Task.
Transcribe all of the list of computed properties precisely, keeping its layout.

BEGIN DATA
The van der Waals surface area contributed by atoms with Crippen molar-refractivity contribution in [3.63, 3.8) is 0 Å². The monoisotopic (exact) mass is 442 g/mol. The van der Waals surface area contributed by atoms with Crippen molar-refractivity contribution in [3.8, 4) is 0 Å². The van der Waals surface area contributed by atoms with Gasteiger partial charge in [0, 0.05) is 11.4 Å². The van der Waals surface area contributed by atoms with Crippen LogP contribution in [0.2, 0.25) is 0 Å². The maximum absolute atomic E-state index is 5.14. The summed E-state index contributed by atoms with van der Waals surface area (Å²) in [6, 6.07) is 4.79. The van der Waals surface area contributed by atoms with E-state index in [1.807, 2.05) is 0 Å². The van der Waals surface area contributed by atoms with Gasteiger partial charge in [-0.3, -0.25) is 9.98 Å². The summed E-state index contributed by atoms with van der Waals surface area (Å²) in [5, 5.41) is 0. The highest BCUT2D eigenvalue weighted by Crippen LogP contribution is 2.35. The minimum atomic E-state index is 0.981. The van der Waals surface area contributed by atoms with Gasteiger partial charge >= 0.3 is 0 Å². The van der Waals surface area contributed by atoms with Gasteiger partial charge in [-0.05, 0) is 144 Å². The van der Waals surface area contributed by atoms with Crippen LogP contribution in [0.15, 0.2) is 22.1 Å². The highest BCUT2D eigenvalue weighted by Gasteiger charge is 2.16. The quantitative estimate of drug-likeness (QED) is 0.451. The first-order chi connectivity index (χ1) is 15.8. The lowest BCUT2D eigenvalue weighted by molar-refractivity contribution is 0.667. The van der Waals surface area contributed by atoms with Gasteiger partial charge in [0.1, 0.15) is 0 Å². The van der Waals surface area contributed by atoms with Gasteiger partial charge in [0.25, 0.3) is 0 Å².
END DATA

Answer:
The van der Waals surface area contributed by atoms with Crippen molar-refractivity contribution in [3.63, 3.8) is 0 Å². The monoisotopic (exact) mass is 442 g/mol. The van der Waals surface area contributed by atoms with Crippen molar-refractivity contribution in [3.8, 4) is 0 Å². The van der Waals surface area contributed by atoms with Gasteiger partial charge in [0, 0.05) is 11.4 Å². The van der Waals surface area contributed by atoms with Crippen LogP contribution in [0.2, 0.25) is 0 Å². The maximum absolute atomic E-state index is 5.14. The summed E-state index contributed by atoms with van der Waals surface area (Å²) in [6, 6.07) is 4.79. The van der Waals surface area contributed by atoms with E-state index in [1.807, 2.05) is 0 Å². The van der Waals surface area contributed by atoms with Gasteiger partial charge in [-0.3, -0.25) is 9.98 Å². The summed E-state index contributed by atoms with van der Waals surface area (Å²) in [5, 5.41) is 0. The highest BCUT2D eigenvalue weighted by Crippen LogP contribution is 2.35. The minimum atomic E-state index is 0.981. The van der Waals surface area contributed by atoms with Gasteiger partial charge >= 0.3 is 0 Å². The van der Waals surface area contributed by atoms with Gasteiger partial charge in [-0.05, 0) is 144 Å². The van der Waals surface area contributed by atoms with Crippen LogP contribution in [0.15, 0.2) is 22.1 Å². The highest BCUT2D eigenvalue weighted by Gasteiger charge is 2.16. The quantitative estimate of drug-likeness (QED) is 0.451. The first-order chi connectivity index (χ1) is 15.8. The lowest BCUT2D eigenvalue weighted by molar-refractivity contribution is 0.667. The van der Waals surface area contributed by atoms with Gasteiger partial charge in [0.1, 0.15) is 0 Å². The van der Waals surface area contributed by atoms with Gasteiger partial charge in [0.25, 0.3) is 0 Å².